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Generous donors help pave the way for leading-edge research and innovative treatments.
Brayden (left) and Max hold a picture of their brother Mason and their own pieces of his prayer blanket. Mason was treated at Cincinnati Children’s when he and his twin, Max, were born prematurely and with several health conditions.
As a grandmother, Peggy Blanton knows the importance of planning for her grandchildren's future. Each year, she makes contributions to their college savings accounts. But she also honors her grandson, Mason, who passed away shortly after birth.
When her daughter, Melissa, discovered she was having twins, she also learned that one of the twins, Mason, was not growing as well as his brother, Max. Her doctors in Lexington, Kentucky, knew the best care for Mason would be at Cincinnati Children's. Our experts determined he had kidney, heart and abdominal problems and worked with Melissa and her family every step of the way to come up with his care plan.
Just as Melissa and her husband were coming to grips with Mason’s health complications, she went into labor two months early. Melissa was taken by helicopter to a Cincinnati birthing hospital to be near Cincinnati Children’s.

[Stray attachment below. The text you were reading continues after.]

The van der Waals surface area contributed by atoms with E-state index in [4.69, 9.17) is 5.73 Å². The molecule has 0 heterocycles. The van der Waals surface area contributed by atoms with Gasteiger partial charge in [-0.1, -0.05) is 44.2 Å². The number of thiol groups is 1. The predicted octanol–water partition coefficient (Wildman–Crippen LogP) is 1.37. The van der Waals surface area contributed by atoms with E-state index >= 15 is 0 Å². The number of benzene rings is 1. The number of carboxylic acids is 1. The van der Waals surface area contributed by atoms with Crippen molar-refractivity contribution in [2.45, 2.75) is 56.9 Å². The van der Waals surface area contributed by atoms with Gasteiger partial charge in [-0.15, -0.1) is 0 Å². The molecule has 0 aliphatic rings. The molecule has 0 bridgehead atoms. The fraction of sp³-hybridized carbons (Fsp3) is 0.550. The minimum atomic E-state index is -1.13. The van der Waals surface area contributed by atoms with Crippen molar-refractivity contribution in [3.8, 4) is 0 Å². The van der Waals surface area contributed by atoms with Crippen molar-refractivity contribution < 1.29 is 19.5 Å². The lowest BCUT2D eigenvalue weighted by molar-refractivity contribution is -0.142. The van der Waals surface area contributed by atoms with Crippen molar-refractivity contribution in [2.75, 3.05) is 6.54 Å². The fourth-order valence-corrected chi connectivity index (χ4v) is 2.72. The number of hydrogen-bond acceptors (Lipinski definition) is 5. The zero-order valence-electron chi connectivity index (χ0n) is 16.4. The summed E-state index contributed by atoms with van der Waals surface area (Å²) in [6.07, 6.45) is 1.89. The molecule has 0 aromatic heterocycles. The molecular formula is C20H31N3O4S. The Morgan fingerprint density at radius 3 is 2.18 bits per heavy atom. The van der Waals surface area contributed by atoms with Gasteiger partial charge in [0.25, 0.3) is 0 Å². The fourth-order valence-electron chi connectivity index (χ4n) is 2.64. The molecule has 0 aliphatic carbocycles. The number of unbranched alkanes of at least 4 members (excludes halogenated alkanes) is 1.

Melissa’s doctors worked hard to delay her delivery while Cincinnati Children’s worked with the birthing hospital on plans for after the boys’ birth. When they were born, two days later, Mason was immediately transported to our Newborn Intensive Care Unit (NICU) to be treated by our expert neonatologists. Sadly, Mason lost his battle.
Peggy remembers the kindness her family felt while at Cincinnati Children's. She recalls clearly how she didn’t have the proper materials to cut a prayer blanket Melissa asked her to hem, and how the caring staff was able to quickly find the tools she needed to save a special memento for the family.
It is because of the kindhearted support and care given to her family that Peggy donates to the NICU at Cincinnati Children’s each year – at the same time she contributes to her other grandchildren's college funds. She hopes her contributions will help the doctors care for other fragile babies and give them a bright future.
Bringing joy to children in the hospital isn’t always easy, yet it’s been the mission of the Ruth Lyons Children’s Fund for early 75 years. This past holiday season, the fund once again demonstrated Ruth Lyons’ commitment to brightening hospital stays for kids at Cincinnati Children’s with a $200,000 gift – their largest ever to the medical center. The gift brings the fund’s total contributions to the medical center to $4 million.
Created by Ruth Lyons, best known for her work as a local WLWT-TV5 talk show personality and host of the 50-50 club, the Ruth Lyons Children’s Fund supports the Division of Child Life. The contributions are used to provide everything from crafts to interactive games for kids in the hospital. Ruth Lyons’ spirit lives on today as children in the hospital are still given comfort through these toys and games. Cincinnati Children’s is honored to be a part of her legacy.
Ruth Lyons visits a patient in an iron lung. This visit in 1939 is one of the many she made to Cincinnati Children’s to brighten spirits and bring toys and joy to children in the medical center.
If you have had an experience with Cincinnati Children's, we invite you to share your story.
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